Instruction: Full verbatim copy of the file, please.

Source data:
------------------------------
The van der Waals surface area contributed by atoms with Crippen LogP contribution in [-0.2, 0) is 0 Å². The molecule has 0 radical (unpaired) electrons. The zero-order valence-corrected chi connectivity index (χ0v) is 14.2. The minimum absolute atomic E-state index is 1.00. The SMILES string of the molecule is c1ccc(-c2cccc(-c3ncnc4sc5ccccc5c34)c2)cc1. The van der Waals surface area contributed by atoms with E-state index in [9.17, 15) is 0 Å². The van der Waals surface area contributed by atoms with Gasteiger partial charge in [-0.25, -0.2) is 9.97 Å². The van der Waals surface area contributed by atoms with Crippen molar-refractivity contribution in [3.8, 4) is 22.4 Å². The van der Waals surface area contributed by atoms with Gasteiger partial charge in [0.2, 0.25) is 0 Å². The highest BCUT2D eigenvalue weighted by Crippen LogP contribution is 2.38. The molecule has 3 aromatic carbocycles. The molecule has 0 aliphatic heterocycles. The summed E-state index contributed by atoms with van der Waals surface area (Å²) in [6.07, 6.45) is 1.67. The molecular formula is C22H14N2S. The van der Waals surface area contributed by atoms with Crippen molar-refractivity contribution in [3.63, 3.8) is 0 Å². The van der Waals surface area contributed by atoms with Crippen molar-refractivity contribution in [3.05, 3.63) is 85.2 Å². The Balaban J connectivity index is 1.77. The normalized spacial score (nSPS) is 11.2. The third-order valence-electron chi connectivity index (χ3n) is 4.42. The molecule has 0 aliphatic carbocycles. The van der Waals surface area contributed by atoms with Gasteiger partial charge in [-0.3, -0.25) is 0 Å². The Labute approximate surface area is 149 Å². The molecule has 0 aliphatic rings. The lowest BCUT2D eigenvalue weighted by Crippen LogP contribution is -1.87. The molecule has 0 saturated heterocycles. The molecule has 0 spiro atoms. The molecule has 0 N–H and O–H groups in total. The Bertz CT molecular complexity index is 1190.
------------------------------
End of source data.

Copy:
The van der Waals surface area contributed by atoms with Crippen LogP contribution in [-0.2, 0) is 0 Å². The molecule has 0 radical (unpaired) electrons. The zero-order valence-corrected chi connectivity index (χ0v) is 14.2. The minimum absolute atomic E-state index is 1.00. The SMILES string of the molecule is c1ccc(-c2cccc(-c3ncnc4sc5ccccc5c34)c2)cc1. The van der Waals surface area contributed by atoms with E-state index in [9.17, 15) is 0 Å². The van der Waals surface area contributed by atoms with Gasteiger partial charge in [-0.25, -0.2) is 9.97 Å². The van der Waals surface area contributed by atoms with Crippen molar-refractivity contribution in [3.8, 4) is 22.4 Å². The van der Waals surface area contributed by atoms with Gasteiger partial charge in [0.2, 0.25) is 0 Å². The highest BCUT2D eigenvalue weighted by Crippen LogP contribution is 2.38. The molecule has 3 aromatic carbocycles. The molecule has 0 aliphatic heterocycles. The summed E-state index contributed by atoms with van der Waals surface area (Å²) in [6.07, 6.45) is 1.67. The molecular formula is C22H14N2S. The van der Waals surface area contributed by atoms with Crippen molar-refractivity contribution in [3.63, 3.8) is 0 Å². The van der Waals surface area contributed by atoms with Crippen molar-refractivity contribution in [3.05, 3.63) is 85.2 Å². The Balaban J connectivity index is 1.77. The normalized spacial score (nSPS) is 11.2. The third-order valence-electron chi connectivity index (χ3n) is 4.42. The molecule has 0 aliphatic carbocycles. The van der Waals surface area contributed by atoms with Gasteiger partial charge in [-0.3, -0.25) is 0 Å². The Labute approximate surface area is 149 Å². The molecule has 0 aliphatic rings. The lowest BCUT2D eigenvalue weighted by Crippen LogP contribution is -1.87. The molecule has 0 saturated heterocycles. The molecule has 0 spiro atoms. The molecule has 0 N–H and O–H groups in total. The Bertz CT molecular complexity index is 1190.